Posted on Jan 19 2016 by Neil Watson | Comments Off on Will UK net neutrality be broken by parental controls?
Most of our readers are well aware of the ongoing debate over the protection of net neutrality and its recent legal protection thanks to the EU. However, it looks like net neutrality could potentially be under threat once again and this time it’s from the UK Government and its plans to protect their existing ‘opt-in’ based parental controls.
The Government already has agreements in place with most of the major ISPs to force Internet users to specifically ‘opt-in’ via their ISP to view sexually explicit or violent material, in an attempt to help protect children from inadvertently seeing unsuitable material online. This means the account holder has to specifically request to turn off any parental control style filters (usually at the point of signup by unchecking a box which is known as an ‘enforced’ option) and all filters will be turned on by default. Read More »
Posted on Dec 15 2015 by Darren Farnden | Comments Off on 2015 – The year in review
It’s certainly been an eventful year within the industry, with plenty of innovations and new technologies and trends emerging, an abundance of regulatory changes both UK and EU based, industry process changes with things like the new switching process and channel unrest with a clear backlash against BT’s relationship with Openreach. We’ve tried to keep you up to date and informed about the key issues that affect you and your customers as part of this fascinating channel, as well as providing useful eBooks and sales advice along the way too.
If you missed any of the blog this year and would like a quick recap, why not download our ‘2015- A year of Opinion in review’ eBook and have a catch up over the holidays. Simply enter your email address into the form field below to receive your free copy. Read More »
Posted on Nov 02 2015 by Neil Watson | Comments Off on EU misses chance to strengthen net neutrality protection
Last week the EU rejected further amendments to strengthen the new laws that will essentially protect the concept of net neutrality. Critics argue this leaves the legislation weak and means the Internet could still be susceptible to becoming ‘two tiered’ or having ‘fast lanes’.
The amendments were attempting to restrict ‘overly broad language’ which critics argued ISPs could interpret to allow ‘fast lanes’ and ‘two tiered’ approaches to ensure a certain level of quality for premium services such as IPTV, but they were rejected by a huge majority in the vote. Instead the EU argues that this will be managed by regulators, although at this stage no further details were provided regarding potential punishments for contradiction of the rules.
This is a concern we raised in our recent article “Net neutrality in Europe: Enshrined in law or open to abuse?” and it’s disappointing at this stage to see the EU didn’t go further to protect net neutrality when given the chance. However, looking on the positive side, this is the first time net neutrality has ever been afforded any form of legal protection, so at least it’s a start! If the regulator approach doesn’t work as effectively as they hope, let’s hope the process will be adequately reviewed and updated as necessary. We will have to wait and see.Read More »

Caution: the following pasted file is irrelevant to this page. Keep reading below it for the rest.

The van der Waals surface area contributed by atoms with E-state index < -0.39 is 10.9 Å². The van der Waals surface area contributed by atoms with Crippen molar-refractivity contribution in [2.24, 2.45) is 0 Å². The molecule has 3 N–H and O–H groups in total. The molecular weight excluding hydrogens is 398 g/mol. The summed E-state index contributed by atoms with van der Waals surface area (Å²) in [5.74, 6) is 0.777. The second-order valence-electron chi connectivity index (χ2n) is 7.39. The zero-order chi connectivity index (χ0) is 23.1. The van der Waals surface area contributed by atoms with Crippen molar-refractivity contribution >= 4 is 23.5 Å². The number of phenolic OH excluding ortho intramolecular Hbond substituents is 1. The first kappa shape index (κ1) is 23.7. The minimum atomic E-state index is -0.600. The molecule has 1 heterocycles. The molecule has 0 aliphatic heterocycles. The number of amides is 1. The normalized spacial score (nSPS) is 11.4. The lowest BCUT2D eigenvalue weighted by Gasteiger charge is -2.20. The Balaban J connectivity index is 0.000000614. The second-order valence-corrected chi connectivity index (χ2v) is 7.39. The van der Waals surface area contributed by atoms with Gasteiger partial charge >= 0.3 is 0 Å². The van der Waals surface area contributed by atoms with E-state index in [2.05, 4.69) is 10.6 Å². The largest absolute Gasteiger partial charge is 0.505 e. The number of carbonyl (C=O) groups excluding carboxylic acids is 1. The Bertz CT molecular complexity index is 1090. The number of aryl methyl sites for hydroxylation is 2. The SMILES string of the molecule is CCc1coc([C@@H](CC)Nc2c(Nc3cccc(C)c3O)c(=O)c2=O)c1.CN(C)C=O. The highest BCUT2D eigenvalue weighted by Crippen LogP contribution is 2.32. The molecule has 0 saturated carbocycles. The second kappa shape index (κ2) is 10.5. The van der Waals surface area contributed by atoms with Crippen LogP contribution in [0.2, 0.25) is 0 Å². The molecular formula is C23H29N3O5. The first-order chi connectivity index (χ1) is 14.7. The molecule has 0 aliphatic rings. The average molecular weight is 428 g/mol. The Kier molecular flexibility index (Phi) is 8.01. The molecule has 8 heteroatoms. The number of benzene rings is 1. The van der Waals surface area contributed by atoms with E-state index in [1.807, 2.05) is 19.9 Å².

Posted on Jul 01 2015 by Neil Watson | Comments Off on Net neutrality in Europe: Enshrined in law or open to abuse?
You’ve probably seen in the news last week that data roaming charges will be abolished within the EU from June 2017 and, as part of the same announcement, net neutrality will become ‘enshrined in law’ from this date, albeit with a potentially concerning exception in our view.
The EU will introduce ‘strong net neutrality rules’ from June 2017 which will ensure network providers (including mobile operators) treat all Internet traffic equally and will be unable to block and restrict certain types of traffic or applications. This follows previous complaints from VoIP providers who argued mobile operators were unfairly blocking their competitive services. We covered this issue in a guest blog from ITSPA (Mobile operators must follow net neutrality principles, says ITSPA).Read More »
Posted on May 27 2015 by Neil Watson | Comments Off on UPDATE: Can Internet.org coexist with net neutrality (and encryption)?
We recently discussed the criticism Facebook founder Mark Zuckerberg was facing with his new Internet.org initiative which aims to enable the world’s poorest people to access the Internet for free by charging the content providers for the end users’ access. Whilst seemingly a noble idea, it is receiving increasing disapproval for its obvious contradiction with net neutrality and now further concerns have been raised about security and privacy.
As we said in our last article, in principle, the idea of providing free Internet access to some of the world’s poorest people is admirable but, as Mr Zuckerberg has admitted himself, delivering free access to the whole Internet simply isn’t possible:
“It costs tens of billions of dollars every year to run the Internet, and no operator could afford this if everything were free, But it is sustainable to build free basic services that are simpler, use less data and work on all low-end phones.”Read More »